Regulatory toxicity testing with algae commonly use 72- or 96-h inhibition of growth by the green algae Selenastrum, Chlorella, or Scenedesmus. The long incubation period is sufficient for the algae to change the composition of the test medium. Organism-induced changes include the release of organics and the uptake of nutrients with accompanying pH changes. Both the released organics and the variable pH can change the chemical speciation of the toxicants; this may alter their toxicity. In addition, the competitive interactions between hydrogen ions and toxicants can affect toxicity as the pH varies. It is shown here that cadmium (Cd) toxicity to Selenastrum capricornutum increases by up to eight times for every unit of pH increase. Copper (Cu) with its different speciation pattern does not vary as much as Cd, and the pattern is different. Because the toxicity of the two metals vary differently with pH, Cd is 500 times less toxic than Cu at pH 6, but Cd is twice as toxic as Cu at pH 10.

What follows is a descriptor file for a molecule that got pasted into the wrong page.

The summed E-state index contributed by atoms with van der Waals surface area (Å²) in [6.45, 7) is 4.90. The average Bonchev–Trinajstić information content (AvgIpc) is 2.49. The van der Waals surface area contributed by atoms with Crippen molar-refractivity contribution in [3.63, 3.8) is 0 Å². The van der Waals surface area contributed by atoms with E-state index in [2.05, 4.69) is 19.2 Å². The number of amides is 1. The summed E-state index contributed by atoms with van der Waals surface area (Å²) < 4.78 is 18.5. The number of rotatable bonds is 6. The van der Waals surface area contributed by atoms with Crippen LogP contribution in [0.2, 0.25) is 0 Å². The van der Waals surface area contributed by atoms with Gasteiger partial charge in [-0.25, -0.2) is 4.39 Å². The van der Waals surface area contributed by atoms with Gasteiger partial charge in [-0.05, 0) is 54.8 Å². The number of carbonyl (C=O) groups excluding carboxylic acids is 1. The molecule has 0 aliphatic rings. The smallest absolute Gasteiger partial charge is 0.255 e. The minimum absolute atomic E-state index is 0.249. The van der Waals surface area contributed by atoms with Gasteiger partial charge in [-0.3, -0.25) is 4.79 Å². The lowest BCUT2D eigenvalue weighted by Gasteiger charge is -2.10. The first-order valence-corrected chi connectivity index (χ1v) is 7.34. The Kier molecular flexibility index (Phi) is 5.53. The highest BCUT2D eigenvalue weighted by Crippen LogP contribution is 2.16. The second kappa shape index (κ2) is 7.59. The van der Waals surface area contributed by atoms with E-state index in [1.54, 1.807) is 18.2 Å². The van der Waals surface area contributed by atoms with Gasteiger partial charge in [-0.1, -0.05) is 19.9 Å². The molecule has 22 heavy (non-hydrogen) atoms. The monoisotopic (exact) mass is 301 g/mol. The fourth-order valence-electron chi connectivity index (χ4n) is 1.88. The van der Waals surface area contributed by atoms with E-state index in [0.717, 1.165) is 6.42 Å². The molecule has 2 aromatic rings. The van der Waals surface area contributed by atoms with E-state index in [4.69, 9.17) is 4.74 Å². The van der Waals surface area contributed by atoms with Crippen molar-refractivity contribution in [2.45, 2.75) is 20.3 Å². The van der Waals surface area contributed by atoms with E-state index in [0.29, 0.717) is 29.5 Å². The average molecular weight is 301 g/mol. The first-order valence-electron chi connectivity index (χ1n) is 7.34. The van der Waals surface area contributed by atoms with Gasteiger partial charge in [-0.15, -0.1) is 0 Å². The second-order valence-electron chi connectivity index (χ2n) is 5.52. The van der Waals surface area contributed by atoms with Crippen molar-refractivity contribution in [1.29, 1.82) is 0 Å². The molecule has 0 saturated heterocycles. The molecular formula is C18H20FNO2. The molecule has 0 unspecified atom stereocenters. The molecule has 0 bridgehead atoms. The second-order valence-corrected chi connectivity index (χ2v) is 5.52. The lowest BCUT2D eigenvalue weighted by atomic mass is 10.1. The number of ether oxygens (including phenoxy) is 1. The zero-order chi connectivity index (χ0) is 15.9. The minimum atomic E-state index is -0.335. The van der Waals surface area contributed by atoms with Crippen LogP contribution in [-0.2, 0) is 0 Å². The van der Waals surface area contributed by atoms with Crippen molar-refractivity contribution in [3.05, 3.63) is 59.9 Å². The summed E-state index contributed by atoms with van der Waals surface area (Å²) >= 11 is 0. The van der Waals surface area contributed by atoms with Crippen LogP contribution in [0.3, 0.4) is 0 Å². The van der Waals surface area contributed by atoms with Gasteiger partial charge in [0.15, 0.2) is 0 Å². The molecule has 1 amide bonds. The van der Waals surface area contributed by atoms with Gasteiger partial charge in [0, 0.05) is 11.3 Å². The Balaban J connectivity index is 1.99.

The present regulatory protocols call for nutrient-sufficient conditions, but algae are likely to be limited by either nitrogen (N) or phosphorus (P) in nature. Here, Selenastrum has been grown in chemostats with both N and P approaching limiting levels. Inhibition of N and P uptake, rather than growth, has been used to assess toxicity in short-term experiments. The advantage of chemostat, rather than batch cultivation (as used in present regulatory tests), is the ability to produce algae of known and well-defined physiological states.